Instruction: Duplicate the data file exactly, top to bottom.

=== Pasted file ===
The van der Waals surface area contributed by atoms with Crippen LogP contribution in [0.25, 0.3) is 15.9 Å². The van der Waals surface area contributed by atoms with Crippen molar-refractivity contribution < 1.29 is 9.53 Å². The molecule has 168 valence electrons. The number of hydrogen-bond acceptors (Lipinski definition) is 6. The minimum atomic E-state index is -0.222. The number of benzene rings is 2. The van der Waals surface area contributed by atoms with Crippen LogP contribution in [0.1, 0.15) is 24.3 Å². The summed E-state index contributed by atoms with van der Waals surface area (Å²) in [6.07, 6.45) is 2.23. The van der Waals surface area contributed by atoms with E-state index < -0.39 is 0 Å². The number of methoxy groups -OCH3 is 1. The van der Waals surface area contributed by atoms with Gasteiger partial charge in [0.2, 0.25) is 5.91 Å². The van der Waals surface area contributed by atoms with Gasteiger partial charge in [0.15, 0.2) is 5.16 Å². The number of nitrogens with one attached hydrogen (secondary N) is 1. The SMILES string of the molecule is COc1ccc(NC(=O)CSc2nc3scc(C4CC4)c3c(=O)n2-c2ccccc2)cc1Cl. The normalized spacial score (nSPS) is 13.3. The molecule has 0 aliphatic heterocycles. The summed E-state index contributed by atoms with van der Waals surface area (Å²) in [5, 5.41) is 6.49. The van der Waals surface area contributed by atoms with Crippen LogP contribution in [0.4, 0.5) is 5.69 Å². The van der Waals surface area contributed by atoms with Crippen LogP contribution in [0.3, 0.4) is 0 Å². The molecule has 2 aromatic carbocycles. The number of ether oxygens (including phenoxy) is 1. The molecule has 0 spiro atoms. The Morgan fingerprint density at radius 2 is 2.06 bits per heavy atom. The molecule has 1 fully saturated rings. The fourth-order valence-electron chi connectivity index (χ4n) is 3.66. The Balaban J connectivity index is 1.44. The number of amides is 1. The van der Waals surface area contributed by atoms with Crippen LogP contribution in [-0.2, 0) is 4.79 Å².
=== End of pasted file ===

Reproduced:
The van der Waals surface area contributed by atoms with Crippen LogP contribution in [0.25, 0.3) is 15.9 Å². The van der Waals surface area contributed by atoms with Crippen molar-refractivity contribution < 1.29 is 9.53 Å². The molecule has 168 valence electrons. The number of hydrogen-bond acceptors (Lipinski definition) is 6. The minimum atomic E-state index is -0.222. The number of benzene rings is 2. The van der Waals surface area contributed by atoms with Crippen LogP contribution in [0.1, 0.15) is 24.3 Å². The summed E-state index contributed by atoms with van der Waals surface area (Å²) in [6.07, 6.45) is 2.23. The van der Waals surface area contributed by atoms with E-state index < -0.39 is 0 Å². The number of methoxy groups -OCH3 is 1. The van der Waals surface area contributed by atoms with Gasteiger partial charge in [0.2, 0.25) is 5.91 Å². The van der Waals surface area contributed by atoms with Gasteiger partial charge in [0.15, 0.2) is 5.16 Å². The number of nitrogens with one attached hydrogen (secondary N) is 1. The SMILES string of the molecule is COc1ccc(NC(=O)CSc2nc3scc(C4CC4)c3c(=O)n2-c2ccccc2)cc1Cl. The normalized spacial score (nSPS) is 13.3. The molecule has 0 aliphatic heterocycles. The summed E-state index contributed by atoms with van der Waals surface area (Å²) in [5, 5.41) is 6.49. The van der Waals surface area contributed by atoms with Crippen LogP contribution in [0.4, 0.5) is 5.69 Å². The van der Waals surface area contributed by atoms with Crippen LogP contribution in [0.3, 0.4) is 0 Å². The molecule has 2 aromatic carbocycles. The number of ether oxygens (including phenoxy) is 1. The molecule has 0 spiro atoms. The Morgan fingerprint density at radius 2 is 2.06 bits per heavy atom. The molecule has 1 fully saturated rings. The fourth-order valence-electron chi connectivity index (χ4n) is 3.66. The Balaban J connectivity index is 1.44. The number of amides is 1. The van der Waals surface area contributed by atoms with Crippen LogP contribution in [-0.2, 0) is 4.79 Å².